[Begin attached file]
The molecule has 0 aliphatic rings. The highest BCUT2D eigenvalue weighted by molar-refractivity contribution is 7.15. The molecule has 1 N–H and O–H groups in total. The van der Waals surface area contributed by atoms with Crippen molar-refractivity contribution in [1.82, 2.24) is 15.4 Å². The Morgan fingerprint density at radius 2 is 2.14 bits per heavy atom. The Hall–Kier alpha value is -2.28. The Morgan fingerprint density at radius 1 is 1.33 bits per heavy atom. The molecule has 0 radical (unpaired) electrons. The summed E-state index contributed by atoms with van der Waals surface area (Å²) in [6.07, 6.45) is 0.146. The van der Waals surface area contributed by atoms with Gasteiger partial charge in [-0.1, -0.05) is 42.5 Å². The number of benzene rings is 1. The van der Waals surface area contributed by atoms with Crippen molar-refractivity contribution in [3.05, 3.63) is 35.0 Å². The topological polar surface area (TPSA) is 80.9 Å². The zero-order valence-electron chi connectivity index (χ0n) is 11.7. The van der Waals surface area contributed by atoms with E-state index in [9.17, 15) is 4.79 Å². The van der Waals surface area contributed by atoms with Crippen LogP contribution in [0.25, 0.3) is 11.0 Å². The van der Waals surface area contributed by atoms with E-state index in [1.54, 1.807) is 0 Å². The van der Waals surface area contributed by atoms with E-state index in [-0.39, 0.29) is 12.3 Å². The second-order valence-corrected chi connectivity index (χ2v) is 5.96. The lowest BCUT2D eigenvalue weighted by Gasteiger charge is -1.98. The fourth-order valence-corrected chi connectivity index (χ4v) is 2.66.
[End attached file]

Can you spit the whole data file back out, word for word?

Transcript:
The molecule has 0 aliphatic rings. The highest BCUT2D eigenvalue weighted by molar-refractivity contribution is 7.15. The molecule has 1 N–H and O–H groups in total. The van der Waals surface area contributed by atoms with Crippen molar-refractivity contribution in [1.82, 2.24) is 15.4 Å². The Morgan fingerprint density at radius 2 is 2.14 bits per heavy atom. The Hall–Kier alpha value is -2.28. The Morgan fingerprint density at radius 1 is 1.33 bits per heavy atom. The molecule has 0 radical (unpaired) electrons. The summed E-state index contributed by atoms with van der Waals surface area (Å²) in [6.07, 6.45) is 0.146. The van der Waals surface area contributed by atoms with Gasteiger partial charge in [-0.1, -0.05) is 42.5 Å². The number of benzene rings is 1. The van der Waals surface area contributed by atoms with Crippen molar-refractivity contribution in [3.05, 3.63) is 35.0 Å². The topological polar surface area (TPSA) is 80.9 Å². The zero-order valence-electron chi connectivity index (χ0n) is 11.7. The van der Waals surface area contributed by atoms with E-state index in [9.17, 15) is 4.79 Å². The van der Waals surface area contributed by atoms with Crippen LogP contribution in [0.25, 0.3) is 11.0 Å². The van der Waals surface area contributed by atoms with E-state index in [1.54, 1.807) is 0 Å². The van der Waals surface area contributed by atoms with E-state index in [-0.39, 0.29) is 12.3 Å². The second-order valence-corrected chi connectivity index (χ2v) is 5.96. The lowest BCUT2D eigenvalue weighted by Gasteiger charge is -1.98. The fourth-order valence-corrected chi connectivity index (χ4v) is 2.66.